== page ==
March 28

Academic Staff Committee Vice Chair Cashin met with the UC and described the Academic Staff Senate’s ongoing work updating the policies and procedures for Academic Staff, particularly Chapters 104 (Appointments) and 112 (Grievances).

Then Provost Britz came and updated the UC on several ongoing dean searches: he is close to selecting the dean for Public Health, and the Letters and Science Dean search committee has selected three finalists, of whom one has withdrawn. He is also looking for a new director for Continuing Education. The Nursing dean search committee is starting to interview semi-finalists.

He is also intending to produce a monthly update for the campus on the work of CEMAT including reports on numbers of applications, admits and acceptances in various categories (incl.\ freshmen, transfer, graduate). We should expect to see something next week.

Provost Britz also described the advising reorganization, in which undecided students will be managed centrally rather than defaulting to Letters and Science. Advising will use a new “First Year” program with “meta-majors,” in which students intending for a particular major are given a year or so to meet requirements, with alternate majors available with compatible requirements, so that students can continue successfully with little loss of time. This reorganization also involves other affinity-based advising centers, using possibly an opt-in or opt-out structure as appropriate.

On a question from the UC, Britz described how strategic planning is moving from the first phase which was mainly attrition based, to a phase informed by which important programs need strengthening, and where new opportunities with significant benefit can be started.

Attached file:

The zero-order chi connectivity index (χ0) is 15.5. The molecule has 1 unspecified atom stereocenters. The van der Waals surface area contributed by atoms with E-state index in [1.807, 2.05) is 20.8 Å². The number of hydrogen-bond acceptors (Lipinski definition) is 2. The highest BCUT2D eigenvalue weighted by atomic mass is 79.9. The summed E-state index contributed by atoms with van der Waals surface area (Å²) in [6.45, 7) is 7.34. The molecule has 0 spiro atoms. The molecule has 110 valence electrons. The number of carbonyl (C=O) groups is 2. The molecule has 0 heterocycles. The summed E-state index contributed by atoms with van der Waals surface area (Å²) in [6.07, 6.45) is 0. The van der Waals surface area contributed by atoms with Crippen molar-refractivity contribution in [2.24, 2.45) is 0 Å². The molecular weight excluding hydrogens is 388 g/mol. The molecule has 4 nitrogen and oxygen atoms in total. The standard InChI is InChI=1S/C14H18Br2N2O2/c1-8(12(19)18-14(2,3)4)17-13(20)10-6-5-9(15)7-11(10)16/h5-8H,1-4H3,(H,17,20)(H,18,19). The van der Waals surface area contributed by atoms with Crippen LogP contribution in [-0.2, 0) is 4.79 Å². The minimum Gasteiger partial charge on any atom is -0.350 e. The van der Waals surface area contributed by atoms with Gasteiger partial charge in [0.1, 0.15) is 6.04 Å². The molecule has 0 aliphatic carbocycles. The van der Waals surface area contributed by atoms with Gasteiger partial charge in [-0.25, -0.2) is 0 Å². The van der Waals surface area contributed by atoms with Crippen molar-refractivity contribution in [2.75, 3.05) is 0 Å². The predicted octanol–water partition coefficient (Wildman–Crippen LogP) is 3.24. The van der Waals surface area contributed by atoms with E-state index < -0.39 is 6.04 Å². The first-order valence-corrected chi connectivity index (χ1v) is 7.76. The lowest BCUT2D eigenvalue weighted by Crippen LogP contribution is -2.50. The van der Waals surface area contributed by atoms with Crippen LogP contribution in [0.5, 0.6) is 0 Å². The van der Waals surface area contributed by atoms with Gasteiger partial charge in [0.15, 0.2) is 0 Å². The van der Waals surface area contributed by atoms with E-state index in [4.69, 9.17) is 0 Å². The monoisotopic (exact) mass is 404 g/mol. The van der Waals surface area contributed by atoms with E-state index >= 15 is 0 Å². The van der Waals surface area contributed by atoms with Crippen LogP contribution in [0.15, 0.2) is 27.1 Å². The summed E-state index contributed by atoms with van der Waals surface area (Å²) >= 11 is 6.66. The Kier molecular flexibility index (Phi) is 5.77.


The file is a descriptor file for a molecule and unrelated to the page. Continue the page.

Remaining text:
UC Chair Reisel reported on the SEJEC mini-grants and how the group is looking ahead to expand the impact. He also reported on activities related to standardizing campus climate surveys and using alternative telecommunication services.

The state budget process continues with the Joint Finance Committee meeting leaders of state agencies (including the UW System). There will be an opportunity for public comment on April 5th at the State Fair Park. Meanwhile, leaders in the UW System have written a joint letter to all Wisconsin Congress members on the importance of federal funding for higher education and research.

March 14

Chancellor Mone met with the UC today and discussed some of the aspects of the legislative budget for the UW System. While welcoming the proposed additional support, Mone will continue to advocate that UW-Milwaukee be compared only with comparable universities when computing performance metrics. International enrollment projections continue to be an issue of concern; the drops are not just from nations targeted by the national government.

Chancellor Mone indicated that the CSOWG working group will conclude their work in a few weeks. He also discussed three major projects that showcase some of UWM strengths: (1) the Lubar Entrepreneurship Center, (2) the Water Summit and (3) an Internet of Things (IoT) center built with support from Rockwell and other corporations. The intent is to include any disciplines that can connect with these activities, as a way to strengthen the whole campus.

Mark Harris (for the OSP) and Donna McGee of Legal Affairs discussed a revision of the UW System policy on patents and inventions. The revised policy uses a new format and cuts down much of the text but the policy remains essentially the same.

UC Chair Reisel discussed some of the highlights of the UW system representatives meeting last week. The reps received an update on the status of the proposed budget. UW System is finding that there will likely be many changes to the proposed budget as it goes through the legislature, with regards to the provisions regarding the UW. The Joint Finance Committee will probably be holding a public meeting in the Milwaukee area April 5.

UC member Brondino reported on discussions at the ABPC. A couple dozen faculty are responsible for over half of the research expenditures at UWM. The libraries are urgently in need of a minimum increase of $200,000 in order to prevent falling further behind in maintaining collections. The budget model working group is considering metrics to encourage research, rather than only counting student credit hours and majors.

Brondino also reported on the SPC process which he has asked be distinguished from the work of the SPC Committee (SPCC) to which is reported the results of the process and which serves in a more restricted role of monitoring parts of the process.